same is true of this continent. If Ihe1
deposits of the Hocky Mountains extended '
over the entire extent of tho country, or if
the mountains of the west were on the j
east, then would Ihe whole be as b.ire and
With bright anticipations did wo enter
upon the first term of the second session.
While the halls of the University n
sounded with greetings and joy; while
the sunshine was dispelling the clouds,
and the Goddess of Pleasure held iudom-! desert as that on the western slope of the
liable sway ; misfortune hung over ' rocky crag is to-day.
us as we received the sad intelligence of I Mining, which at this day is carried on
the death of our former fellow-student, 1 very extensively in this country, has its
Owen G. Whipple. Never again shall we i basis and foundation on geology, for
hear his voice mingled with ours; Tor the i through it we have discovered thai gold,
icy hand of Death has led him over the silver, etc., lie in veins instead of strata.
cold and stormv Jordan. And ere
constantly but mil always systematically
or correctly. A revolution Is needed.
Teachers and youth should begin Abe
beginning. When they do litis weWill
not see many of our most learned men,
esteemed scholars and authors of rcputa
lion, violall.ig grossly the elementary
rules of punctuation. A market woman
of Athens was able to detect Ihe national
ily of a Greek philosopher by his mispro
nuneialion of a common Greek work. It
is to be regretted that this race of market,
women has run out and that we now use
their humble calling as the symbol of
vulgarity and illilerateness. The remedy
for Ibis is in the hands of the teachers of
our primary schools and in their hands
alone. When Ihey rigidly and inllexibly
apply it our boys and' girls will learn to
write good IOnglish before theyattempt lo
speak bad French; will be able to ex
press themselves correctly in their mother
tongue before they astonish native Ger
mans bv their amazing rendering of the
language of Schiller.
Futthennore, taking the deposits which
he had entered upon the work of his! have been thrown out from volcanoes i
Master, for which he was preparing him-' which we llnd tilled with precious metals,
self with so arduous a spirit, he heard the 'and from the laet that heavy bodies sui-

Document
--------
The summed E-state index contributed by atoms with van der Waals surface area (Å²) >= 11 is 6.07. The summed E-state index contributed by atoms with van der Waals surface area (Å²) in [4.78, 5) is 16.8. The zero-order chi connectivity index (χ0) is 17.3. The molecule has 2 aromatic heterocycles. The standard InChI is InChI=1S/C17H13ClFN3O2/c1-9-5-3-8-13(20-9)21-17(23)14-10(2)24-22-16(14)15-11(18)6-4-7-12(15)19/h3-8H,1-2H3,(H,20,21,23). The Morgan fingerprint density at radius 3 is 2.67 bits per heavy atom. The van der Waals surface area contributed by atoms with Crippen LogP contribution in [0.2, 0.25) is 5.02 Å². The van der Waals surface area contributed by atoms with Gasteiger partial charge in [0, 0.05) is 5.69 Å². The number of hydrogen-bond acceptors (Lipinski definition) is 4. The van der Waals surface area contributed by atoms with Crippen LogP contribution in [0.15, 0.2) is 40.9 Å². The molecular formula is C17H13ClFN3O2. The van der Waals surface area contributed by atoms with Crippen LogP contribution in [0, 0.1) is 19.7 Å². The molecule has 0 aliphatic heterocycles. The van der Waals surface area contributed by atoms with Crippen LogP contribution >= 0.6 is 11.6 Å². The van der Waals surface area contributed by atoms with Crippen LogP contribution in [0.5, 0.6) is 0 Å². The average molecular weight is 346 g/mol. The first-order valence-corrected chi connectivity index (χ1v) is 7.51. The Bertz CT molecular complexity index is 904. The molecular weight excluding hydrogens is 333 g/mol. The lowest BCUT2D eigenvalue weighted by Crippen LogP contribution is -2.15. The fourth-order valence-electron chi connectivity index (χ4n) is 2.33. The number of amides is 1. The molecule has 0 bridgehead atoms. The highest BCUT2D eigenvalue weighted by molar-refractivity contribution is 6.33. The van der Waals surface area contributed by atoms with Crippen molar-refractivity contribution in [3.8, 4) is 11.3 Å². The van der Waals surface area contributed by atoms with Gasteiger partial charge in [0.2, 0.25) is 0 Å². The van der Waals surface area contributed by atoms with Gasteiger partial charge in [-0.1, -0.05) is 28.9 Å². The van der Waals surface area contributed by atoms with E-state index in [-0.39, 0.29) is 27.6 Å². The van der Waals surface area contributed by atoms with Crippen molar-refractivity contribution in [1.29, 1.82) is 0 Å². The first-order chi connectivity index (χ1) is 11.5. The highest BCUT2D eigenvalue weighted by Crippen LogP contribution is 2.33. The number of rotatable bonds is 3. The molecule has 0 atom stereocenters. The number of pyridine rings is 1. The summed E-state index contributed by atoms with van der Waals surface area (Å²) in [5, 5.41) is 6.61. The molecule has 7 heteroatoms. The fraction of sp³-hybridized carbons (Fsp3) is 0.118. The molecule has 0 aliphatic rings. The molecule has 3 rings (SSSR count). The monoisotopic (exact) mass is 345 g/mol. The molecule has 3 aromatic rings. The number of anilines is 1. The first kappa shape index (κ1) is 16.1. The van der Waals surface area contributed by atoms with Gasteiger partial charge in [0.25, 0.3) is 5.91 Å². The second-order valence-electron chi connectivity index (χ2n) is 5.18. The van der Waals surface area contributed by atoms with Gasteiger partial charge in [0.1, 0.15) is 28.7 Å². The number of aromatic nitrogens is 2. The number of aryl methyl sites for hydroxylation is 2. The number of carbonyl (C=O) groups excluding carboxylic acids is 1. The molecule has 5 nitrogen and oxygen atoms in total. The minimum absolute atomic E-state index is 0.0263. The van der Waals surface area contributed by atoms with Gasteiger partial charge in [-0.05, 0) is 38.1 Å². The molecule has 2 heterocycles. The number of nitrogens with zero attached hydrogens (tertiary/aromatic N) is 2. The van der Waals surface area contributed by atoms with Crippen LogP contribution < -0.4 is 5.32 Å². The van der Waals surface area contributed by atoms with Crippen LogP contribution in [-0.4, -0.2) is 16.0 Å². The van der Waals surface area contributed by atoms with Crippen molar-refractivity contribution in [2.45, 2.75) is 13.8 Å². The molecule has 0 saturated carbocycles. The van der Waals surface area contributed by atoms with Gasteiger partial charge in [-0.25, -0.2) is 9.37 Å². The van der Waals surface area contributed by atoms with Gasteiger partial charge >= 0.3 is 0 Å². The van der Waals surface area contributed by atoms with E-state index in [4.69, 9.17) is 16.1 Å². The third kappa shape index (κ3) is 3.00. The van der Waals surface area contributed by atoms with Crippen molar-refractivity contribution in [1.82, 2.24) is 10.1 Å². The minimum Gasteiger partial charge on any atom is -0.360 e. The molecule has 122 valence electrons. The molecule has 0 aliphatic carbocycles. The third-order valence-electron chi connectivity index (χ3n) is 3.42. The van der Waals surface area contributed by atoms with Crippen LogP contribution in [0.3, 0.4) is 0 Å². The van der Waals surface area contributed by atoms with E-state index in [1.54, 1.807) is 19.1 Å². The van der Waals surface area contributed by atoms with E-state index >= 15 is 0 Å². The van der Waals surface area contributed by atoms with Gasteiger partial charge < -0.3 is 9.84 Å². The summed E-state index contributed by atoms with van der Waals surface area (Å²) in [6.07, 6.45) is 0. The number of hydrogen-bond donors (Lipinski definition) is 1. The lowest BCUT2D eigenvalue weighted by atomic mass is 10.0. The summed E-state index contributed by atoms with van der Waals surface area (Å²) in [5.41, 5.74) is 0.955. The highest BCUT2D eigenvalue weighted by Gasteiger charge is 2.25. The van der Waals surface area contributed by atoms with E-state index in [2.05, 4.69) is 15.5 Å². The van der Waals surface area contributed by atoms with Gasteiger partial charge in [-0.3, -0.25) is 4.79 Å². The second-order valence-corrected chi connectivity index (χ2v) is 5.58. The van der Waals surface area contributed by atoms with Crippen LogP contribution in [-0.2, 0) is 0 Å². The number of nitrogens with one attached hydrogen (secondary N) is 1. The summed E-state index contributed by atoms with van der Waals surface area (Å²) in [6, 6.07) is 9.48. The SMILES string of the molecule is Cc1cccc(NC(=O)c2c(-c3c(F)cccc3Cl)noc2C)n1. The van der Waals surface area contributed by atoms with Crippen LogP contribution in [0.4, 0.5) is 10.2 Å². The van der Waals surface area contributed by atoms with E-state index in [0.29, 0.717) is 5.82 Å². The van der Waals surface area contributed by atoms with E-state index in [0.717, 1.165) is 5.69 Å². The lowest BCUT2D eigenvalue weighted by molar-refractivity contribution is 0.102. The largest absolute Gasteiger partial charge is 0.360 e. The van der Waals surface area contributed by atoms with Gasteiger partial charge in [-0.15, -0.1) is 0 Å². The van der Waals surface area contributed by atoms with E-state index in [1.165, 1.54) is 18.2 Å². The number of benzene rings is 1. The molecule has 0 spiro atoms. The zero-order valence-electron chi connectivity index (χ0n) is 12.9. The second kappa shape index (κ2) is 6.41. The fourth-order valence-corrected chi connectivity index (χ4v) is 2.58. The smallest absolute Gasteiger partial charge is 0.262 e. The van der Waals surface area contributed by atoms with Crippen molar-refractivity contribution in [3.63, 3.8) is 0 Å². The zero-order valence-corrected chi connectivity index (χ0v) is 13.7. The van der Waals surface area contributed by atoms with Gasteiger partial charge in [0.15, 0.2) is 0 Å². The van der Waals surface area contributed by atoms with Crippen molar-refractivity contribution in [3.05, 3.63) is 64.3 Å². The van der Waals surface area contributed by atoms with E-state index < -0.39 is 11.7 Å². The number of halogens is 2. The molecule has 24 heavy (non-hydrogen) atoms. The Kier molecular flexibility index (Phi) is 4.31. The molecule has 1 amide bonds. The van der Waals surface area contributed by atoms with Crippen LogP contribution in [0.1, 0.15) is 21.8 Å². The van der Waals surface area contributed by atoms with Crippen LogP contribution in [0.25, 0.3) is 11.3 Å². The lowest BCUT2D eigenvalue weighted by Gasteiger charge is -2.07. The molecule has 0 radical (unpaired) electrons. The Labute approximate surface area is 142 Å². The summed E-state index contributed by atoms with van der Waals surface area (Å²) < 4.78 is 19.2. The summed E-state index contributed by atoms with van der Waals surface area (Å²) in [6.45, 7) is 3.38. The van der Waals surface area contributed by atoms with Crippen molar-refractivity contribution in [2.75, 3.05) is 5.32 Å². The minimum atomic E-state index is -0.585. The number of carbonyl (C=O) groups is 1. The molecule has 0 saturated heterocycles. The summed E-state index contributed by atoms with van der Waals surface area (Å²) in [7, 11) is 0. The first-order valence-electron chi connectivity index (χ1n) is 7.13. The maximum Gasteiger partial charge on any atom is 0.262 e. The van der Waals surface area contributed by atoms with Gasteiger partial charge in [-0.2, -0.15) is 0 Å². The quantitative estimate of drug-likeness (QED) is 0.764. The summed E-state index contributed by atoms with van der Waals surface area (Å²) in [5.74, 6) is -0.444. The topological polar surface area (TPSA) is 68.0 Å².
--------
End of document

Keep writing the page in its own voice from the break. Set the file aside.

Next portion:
mandate, 4"t is enough; come up higher." I round the center of gravity, we come to j
Mr. Whipple has been a contributor to 'the conclusion, that the inner portion of J
the Sti;i:nt from the" time it was found-1 the earth Is filled with a moiled mass ol I
cd, and was elected an associate editor at precious metals. ,
the last election, but his health failing To the Civil Engineer it is of vast itu-'
was compelled to resign the position and iportance. 1 might say ho could not getj
return home. 'along without this science, for through it i
Wfien the University opened he was he can tell whether his line is converse'
one of its first students. In the Lyceum i.with sttata of solid rock or if it be loose'
he was an active member and added much 'sand bed. I
to the interest and spirit of the discus., In the line arts it is also of equal value.
sioits. As a gentleman we respected The Sculptor can determine what mater-j
him hignly. As a scholar he ' lal he is using. Often our best statues are I
was lucid and thotough. .As a school- lost tbtough the iirnoraucc of the person
mate, all the students ntjd him. As a , making them, in consequence of employ, j
Christian, by a loving example, he exeni-' bad stone.
plitied the truth and reality of his proles-1 The same is true of the architect, who
sion. Though we miss him yet we re- i by the use of bad material loses weeks,
joice that he has passed from the labors months, and even years of toil. For in
and cares of life to a glorious haven be- 'stance a great amount of the stone of our
vond. i Stale is useless because il contains so
much soda and potash that when put into
a building it will not stand.
, Often have we seen pictures on which
Geology may be defined to be an in- the lines were drawn without reference to
qttiry into the natural history of the t the geological construction, losing half if
earth, extending throutrh the animal and iiiol all Its beauty to the scientific eye,
PIIII.OI.OKV AND TI3IC TYl'KS.
vegetable kingdoms, from the beginning
to the end, from the azoic to the age of
man. It gives us the past and present,
bj means of which we may forecast
Ihe future. It may be defined, in line, as